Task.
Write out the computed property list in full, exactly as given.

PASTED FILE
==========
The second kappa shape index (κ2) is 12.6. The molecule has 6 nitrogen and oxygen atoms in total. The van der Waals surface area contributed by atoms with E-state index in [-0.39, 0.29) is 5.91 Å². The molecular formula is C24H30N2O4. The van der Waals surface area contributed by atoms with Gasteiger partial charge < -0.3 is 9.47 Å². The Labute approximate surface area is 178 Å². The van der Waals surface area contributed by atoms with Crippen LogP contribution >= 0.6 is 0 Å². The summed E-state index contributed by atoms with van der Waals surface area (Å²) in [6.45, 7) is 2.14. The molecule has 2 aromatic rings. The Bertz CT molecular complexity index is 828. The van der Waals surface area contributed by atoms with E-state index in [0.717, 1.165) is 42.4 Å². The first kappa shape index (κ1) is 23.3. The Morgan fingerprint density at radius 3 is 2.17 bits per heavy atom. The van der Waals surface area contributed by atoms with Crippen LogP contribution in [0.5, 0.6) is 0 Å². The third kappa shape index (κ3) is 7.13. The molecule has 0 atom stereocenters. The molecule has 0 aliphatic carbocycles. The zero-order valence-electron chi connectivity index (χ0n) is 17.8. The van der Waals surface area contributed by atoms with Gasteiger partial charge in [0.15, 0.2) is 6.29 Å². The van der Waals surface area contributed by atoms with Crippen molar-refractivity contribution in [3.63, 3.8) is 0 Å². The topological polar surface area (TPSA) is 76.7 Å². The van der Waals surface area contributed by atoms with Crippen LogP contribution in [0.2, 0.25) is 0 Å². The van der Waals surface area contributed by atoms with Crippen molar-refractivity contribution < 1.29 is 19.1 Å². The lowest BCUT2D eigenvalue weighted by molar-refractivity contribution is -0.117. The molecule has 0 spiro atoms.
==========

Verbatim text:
The second kappa shape index (κ2) is 12.6. The molecule has 6 nitrogen and oxygen atoms in total. The van der Waals surface area contributed by atoms with E-state index in [-0.39, 0.29) is 5.91 Å². The molecular formula is C24H30N2O4. The van der Waals surface area contributed by atoms with Gasteiger partial charge < -0.3 is 9.47 Å². The Labute approximate surface area is 178 Å². The van der Waals surface area contributed by atoms with Crippen LogP contribution >= 0.6 is 0 Å². The summed E-state index contributed by atoms with van der Waals surface area (Å²) in [6.45, 7) is 2.14. The molecule has 2 aromatic rings. The Bertz CT molecular complexity index is 828. The van der Waals surface area contributed by atoms with E-state index in [0.717, 1.165) is 42.4 Å². The first kappa shape index (κ1) is 23.3. The Morgan fingerprint density at radius 3 is 2.17 bits per heavy atom. The van der Waals surface area contributed by atoms with Crippen LogP contribution in [0.5, 0.6) is 0 Å². The third kappa shape index (κ3) is 7.13. The molecule has 0 atom stereocenters. The molecule has 0 aliphatic carbocycles. The zero-order valence-electron chi connectivity index (χ0n) is 17.8. The van der Waals surface area contributed by atoms with Gasteiger partial charge in [0.15, 0.2) is 6.29 Å². The van der Waals surface area contributed by atoms with Crippen molar-refractivity contribution in [3.63, 3.8) is 0 Å². The topological polar surface area (TPSA) is 76.7 Å². The van der Waals surface area contributed by atoms with Crippen LogP contribution in [0.2, 0.25) is 0 Å². The van der Waals surface area contributed by atoms with Crippen molar-refractivity contribution < 1.29 is 19.1 Å². The lowest BCUT2D eigenvalue weighted by molar-refractivity contribution is -0.117. The molecule has 0 spiro atoms.